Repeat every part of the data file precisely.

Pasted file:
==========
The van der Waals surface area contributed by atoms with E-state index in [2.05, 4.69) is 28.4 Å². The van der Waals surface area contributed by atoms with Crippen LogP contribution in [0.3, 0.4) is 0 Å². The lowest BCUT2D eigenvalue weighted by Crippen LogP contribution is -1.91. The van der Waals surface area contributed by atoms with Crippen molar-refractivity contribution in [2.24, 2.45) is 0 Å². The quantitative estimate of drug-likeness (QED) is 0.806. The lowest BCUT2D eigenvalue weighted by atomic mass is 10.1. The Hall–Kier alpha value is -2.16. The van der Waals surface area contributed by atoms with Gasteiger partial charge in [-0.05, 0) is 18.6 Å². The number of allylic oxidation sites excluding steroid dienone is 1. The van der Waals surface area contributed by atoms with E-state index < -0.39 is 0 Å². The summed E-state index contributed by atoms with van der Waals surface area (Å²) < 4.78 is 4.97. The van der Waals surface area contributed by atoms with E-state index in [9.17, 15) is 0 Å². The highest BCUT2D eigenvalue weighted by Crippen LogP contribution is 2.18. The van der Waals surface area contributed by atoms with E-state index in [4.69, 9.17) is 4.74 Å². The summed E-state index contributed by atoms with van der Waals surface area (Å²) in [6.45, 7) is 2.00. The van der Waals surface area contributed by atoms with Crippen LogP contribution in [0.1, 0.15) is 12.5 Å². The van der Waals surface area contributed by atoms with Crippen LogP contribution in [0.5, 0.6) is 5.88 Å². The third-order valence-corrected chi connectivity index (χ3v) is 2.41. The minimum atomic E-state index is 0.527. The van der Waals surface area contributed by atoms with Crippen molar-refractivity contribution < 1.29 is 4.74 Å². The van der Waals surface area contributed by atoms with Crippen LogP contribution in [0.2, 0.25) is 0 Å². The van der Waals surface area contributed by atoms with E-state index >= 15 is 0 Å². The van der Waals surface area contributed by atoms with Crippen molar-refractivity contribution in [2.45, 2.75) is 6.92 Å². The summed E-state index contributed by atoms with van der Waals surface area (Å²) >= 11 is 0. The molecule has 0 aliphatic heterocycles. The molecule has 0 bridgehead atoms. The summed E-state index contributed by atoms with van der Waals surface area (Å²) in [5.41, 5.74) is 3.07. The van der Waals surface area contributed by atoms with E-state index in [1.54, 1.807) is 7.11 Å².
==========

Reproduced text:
The van der Waals surface area contributed by atoms with E-state index in [2.05, 4.69) is 28.4 Å². The van der Waals surface area contributed by atoms with Crippen LogP contribution in [0.3, 0.4) is 0 Å². The lowest BCUT2D eigenvalue weighted by Crippen LogP contribution is -1.91. The van der Waals surface area contributed by atoms with Crippen molar-refractivity contribution in [2.24, 2.45) is 0 Å². The quantitative estimate of drug-likeness (QED) is 0.806. The lowest BCUT2D eigenvalue weighted by atomic mass is 10.1. The Hall–Kier alpha value is -2.16. The van der Waals surface area contributed by atoms with Gasteiger partial charge in [-0.05, 0) is 18.6 Å². The number of allylic oxidation sites excluding steroid dienone is 1. The van der Waals surface area contributed by atoms with E-state index < -0.39 is 0 Å². The summed E-state index contributed by atoms with van der Waals surface area (Å²) < 4.78 is 4.97. The van der Waals surface area contributed by atoms with E-state index in [9.17, 15) is 0 Å². The highest BCUT2D eigenvalue weighted by Crippen LogP contribution is 2.18. The van der Waals surface area contributed by atoms with E-state index in [4.69, 9.17) is 4.74 Å². The summed E-state index contributed by atoms with van der Waals surface area (Å²) in [6.45, 7) is 2.00. The van der Waals surface area contributed by atoms with Crippen LogP contribution in [0.1, 0.15) is 12.5 Å². The van der Waals surface area contributed by atoms with Crippen LogP contribution in [0.5, 0.6) is 5.88 Å². The third-order valence-corrected chi connectivity index (χ3v) is 2.41. The minimum atomic E-state index is 0.527. The van der Waals surface area contributed by atoms with Crippen molar-refractivity contribution < 1.29 is 4.74 Å². The van der Waals surface area contributed by atoms with Crippen LogP contribution in [0.2, 0.25) is 0 Å². The van der Waals surface area contributed by atoms with E-state index >= 15 is 0 Å². The van der Waals surface area contributed by atoms with Crippen molar-refractivity contribution in [2.45, 2.75) is 6.92 Å². The summed E-state index contributed by atoms with van der Waals surface area (Å²) >= 11 is 0. The molecule has 0 aliphatic heterocycles. The molecule has 0 bridgehead atoms. The summed E-state index contributed by atoms with van der Waals surface area (Å²) in [5.41, 5.74) is 3.07. The van der Waals surface area contributed by atoms with E-state index in [1.54, 1.807) is 7.11 Å².